101 American English Riddles: Understanding Language and by Harry Collis

By Harry Collis

Юмористические загадки с комическими иллюстрациями помогут студентам, изучающим английский язык, получить новую способность проникновения в суть американского языка и культуры. Каждая загадка сопровождается поясняющим текстом, который помогает понять основные лингвистические и культурные причины забавности шутки.Humorous riddles with comedian illustrations aid ESL scholars achieve new insights into American language and tradition. each one riddle is followed by way of textual content that is helping scholars take hold of and grasp the underlying linguistic and cultural explanation why the comic story is humorous.

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A secret sharer or vicarious “observer” rather than an actively engaged “producer,” Mallet prefers escaping to Europe, where “the burden of idleness is less heavy,” instead of “work[ing] to get reconciled to America” (RH 68–9). 19 In the 1870s James was interested in exploring the more patent tension (whatever its subtexts in bodily desire) between “a native sense of beauty,” such as Mallet’s, and an uncongenial social and moral environment, such as New England (RH 234). As is the case with a surprising number of other New Englanders in James’s œuvre – Mary Garland herself; the Unitarian minister Babcock in The American, who is positively tortured by his “exquisite sense of beauty”; and Gertrude Wentworth in The Europeans, to name a few – Mallet’s aestheticist bent relentlessly wars with the classic “moral passion” of American Puritanism, a contest that (as I have suggested) will find its fullest expression in Strether’s losing battle with the relaxing atmosphere of Paris, where moral caveats seem utterly vanquished by the “visual sense” (AM 69; RH 157; A 126).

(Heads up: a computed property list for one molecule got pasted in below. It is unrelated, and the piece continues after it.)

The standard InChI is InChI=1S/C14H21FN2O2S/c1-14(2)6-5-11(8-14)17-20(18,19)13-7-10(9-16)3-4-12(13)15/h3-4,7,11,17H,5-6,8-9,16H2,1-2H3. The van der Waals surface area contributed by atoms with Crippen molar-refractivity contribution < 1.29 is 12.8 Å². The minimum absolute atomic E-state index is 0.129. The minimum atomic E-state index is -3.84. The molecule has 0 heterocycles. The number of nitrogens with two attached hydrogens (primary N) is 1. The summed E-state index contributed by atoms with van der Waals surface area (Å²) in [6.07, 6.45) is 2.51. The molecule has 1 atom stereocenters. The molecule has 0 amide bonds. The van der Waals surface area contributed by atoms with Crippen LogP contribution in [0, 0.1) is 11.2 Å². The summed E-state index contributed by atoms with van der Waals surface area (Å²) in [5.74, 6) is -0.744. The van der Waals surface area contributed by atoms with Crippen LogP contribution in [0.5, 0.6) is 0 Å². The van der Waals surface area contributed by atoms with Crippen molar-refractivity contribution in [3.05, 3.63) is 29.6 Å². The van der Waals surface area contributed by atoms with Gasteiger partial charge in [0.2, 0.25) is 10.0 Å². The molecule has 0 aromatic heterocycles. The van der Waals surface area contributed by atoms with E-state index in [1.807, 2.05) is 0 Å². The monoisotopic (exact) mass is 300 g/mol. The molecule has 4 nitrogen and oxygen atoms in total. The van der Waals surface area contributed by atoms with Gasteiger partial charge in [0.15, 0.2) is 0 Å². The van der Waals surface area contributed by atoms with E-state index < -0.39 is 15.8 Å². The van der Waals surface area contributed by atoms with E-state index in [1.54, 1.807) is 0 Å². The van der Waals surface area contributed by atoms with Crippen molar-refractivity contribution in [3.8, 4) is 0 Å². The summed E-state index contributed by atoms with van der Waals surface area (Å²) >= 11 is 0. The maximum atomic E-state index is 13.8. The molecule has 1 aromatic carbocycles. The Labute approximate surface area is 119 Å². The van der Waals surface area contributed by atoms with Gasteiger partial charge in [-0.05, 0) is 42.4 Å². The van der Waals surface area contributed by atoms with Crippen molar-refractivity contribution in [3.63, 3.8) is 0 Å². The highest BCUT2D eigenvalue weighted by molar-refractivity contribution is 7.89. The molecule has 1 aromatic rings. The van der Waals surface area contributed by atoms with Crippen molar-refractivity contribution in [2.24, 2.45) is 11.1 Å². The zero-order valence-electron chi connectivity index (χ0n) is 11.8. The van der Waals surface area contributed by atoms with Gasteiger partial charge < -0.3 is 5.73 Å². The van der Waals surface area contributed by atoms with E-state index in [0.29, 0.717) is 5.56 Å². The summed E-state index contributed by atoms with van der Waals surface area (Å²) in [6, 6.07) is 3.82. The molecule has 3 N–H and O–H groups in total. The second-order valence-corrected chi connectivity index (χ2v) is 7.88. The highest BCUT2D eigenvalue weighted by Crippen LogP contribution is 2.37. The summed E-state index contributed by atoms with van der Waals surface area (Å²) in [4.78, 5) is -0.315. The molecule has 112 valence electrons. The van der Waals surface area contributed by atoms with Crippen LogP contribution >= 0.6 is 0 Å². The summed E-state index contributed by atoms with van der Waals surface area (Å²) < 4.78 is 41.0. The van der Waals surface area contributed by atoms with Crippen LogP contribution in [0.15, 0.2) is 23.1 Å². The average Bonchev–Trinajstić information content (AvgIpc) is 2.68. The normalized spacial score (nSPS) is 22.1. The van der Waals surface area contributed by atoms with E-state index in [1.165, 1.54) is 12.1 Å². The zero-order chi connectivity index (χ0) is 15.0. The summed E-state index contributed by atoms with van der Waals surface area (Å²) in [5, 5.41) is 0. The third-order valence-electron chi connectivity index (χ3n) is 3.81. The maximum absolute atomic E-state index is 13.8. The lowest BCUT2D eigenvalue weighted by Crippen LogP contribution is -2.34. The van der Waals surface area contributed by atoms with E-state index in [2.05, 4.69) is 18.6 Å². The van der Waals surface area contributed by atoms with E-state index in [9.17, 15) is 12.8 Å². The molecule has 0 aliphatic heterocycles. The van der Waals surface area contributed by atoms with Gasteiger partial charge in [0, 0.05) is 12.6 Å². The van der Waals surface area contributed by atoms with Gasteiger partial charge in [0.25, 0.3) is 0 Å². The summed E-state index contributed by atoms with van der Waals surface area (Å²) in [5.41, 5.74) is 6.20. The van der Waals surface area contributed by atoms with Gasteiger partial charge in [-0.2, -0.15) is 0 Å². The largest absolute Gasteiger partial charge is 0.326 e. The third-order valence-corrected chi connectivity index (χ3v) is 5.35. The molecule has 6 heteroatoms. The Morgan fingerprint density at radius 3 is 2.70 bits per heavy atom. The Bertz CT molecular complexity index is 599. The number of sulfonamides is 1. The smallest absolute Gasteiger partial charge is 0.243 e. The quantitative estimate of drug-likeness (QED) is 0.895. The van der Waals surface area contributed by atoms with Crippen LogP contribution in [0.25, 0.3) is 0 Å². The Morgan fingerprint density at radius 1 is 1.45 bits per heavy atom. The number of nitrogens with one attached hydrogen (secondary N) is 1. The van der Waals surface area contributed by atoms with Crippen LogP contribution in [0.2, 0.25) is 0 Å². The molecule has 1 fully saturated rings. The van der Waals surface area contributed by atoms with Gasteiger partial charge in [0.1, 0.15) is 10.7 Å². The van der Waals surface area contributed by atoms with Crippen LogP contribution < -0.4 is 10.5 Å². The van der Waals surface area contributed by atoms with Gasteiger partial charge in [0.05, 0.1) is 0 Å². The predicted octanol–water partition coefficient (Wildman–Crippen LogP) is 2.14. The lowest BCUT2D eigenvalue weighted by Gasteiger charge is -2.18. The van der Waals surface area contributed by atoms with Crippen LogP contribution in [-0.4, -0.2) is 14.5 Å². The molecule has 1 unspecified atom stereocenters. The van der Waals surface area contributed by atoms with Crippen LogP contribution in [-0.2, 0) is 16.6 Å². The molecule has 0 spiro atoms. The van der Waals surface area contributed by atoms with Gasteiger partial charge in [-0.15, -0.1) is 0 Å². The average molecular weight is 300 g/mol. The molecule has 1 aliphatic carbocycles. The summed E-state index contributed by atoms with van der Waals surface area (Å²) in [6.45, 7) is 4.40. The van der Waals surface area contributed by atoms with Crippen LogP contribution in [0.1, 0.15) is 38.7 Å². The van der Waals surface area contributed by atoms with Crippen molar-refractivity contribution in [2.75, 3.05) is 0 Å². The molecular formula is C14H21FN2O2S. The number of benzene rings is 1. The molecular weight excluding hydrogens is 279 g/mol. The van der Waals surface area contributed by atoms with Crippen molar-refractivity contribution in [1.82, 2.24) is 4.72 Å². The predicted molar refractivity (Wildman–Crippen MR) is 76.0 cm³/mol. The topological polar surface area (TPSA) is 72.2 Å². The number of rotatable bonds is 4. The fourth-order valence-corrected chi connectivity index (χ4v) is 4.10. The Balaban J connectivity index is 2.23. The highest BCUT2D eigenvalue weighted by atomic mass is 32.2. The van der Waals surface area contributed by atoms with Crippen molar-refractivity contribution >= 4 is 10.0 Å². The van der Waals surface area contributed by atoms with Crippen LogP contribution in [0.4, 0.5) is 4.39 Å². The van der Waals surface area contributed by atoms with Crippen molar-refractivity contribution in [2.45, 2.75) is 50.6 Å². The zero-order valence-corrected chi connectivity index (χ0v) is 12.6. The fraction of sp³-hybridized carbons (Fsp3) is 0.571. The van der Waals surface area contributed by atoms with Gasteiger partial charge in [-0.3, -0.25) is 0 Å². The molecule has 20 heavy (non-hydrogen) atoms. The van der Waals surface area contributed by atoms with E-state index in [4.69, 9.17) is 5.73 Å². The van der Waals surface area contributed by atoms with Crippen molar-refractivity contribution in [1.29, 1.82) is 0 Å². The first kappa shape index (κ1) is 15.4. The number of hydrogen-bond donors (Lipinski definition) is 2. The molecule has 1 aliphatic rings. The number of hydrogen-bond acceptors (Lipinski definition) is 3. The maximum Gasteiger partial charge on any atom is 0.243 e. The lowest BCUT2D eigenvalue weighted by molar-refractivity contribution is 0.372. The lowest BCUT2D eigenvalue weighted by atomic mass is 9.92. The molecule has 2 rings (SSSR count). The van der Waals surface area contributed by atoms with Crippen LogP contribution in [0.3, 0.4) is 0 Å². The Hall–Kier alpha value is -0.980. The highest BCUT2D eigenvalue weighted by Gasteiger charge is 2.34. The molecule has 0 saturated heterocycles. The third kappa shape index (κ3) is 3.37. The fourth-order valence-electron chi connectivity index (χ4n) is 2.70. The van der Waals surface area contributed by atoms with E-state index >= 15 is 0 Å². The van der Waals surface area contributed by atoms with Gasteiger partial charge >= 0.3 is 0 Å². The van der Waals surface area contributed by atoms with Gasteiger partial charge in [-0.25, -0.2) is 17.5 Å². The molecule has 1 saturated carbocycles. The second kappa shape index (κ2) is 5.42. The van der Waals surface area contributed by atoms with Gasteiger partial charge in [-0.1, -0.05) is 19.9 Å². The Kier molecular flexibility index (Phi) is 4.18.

The implication, of course, is that significant evidence of masculine desire lurks in James’s texts – both his fiction and the biographical record – but any expectation of seeing such desire embodied and fulfilled is bound to be disappointed. 51 Walpole’s stories of the Master (whether panicking or frolicking) seem to be “outrageous stories” indeed, as David Leeming says, but viewed from another angle, they show what James’s intimates and the keenest readers of his fiction – Woolf, Forster, and Spender himself all came within range of Walpole’s storytelling – were prepared to believe about him, or about the kind of life James might have led but for fate and ban.

The masculine” and disapproved of fictional men who appeared to be (in a suggestive phrase) “the reverse of masculine” (1865; LC 1: 637). At the level of style, where the expression of gender and sexual valences was at once highly resonant and highly ambiguous, James encouraged his readers to disdain the “sickly and unmasculine tone” of overly elegant writing (1876; LC 2: 347), to stick with the traditional view that the “masculine hand” of authorship was superior to the feminine (1887; LC 1: 646), and to appreciate a type of prose that displayed “masculine firmness, [a] quiet force of .

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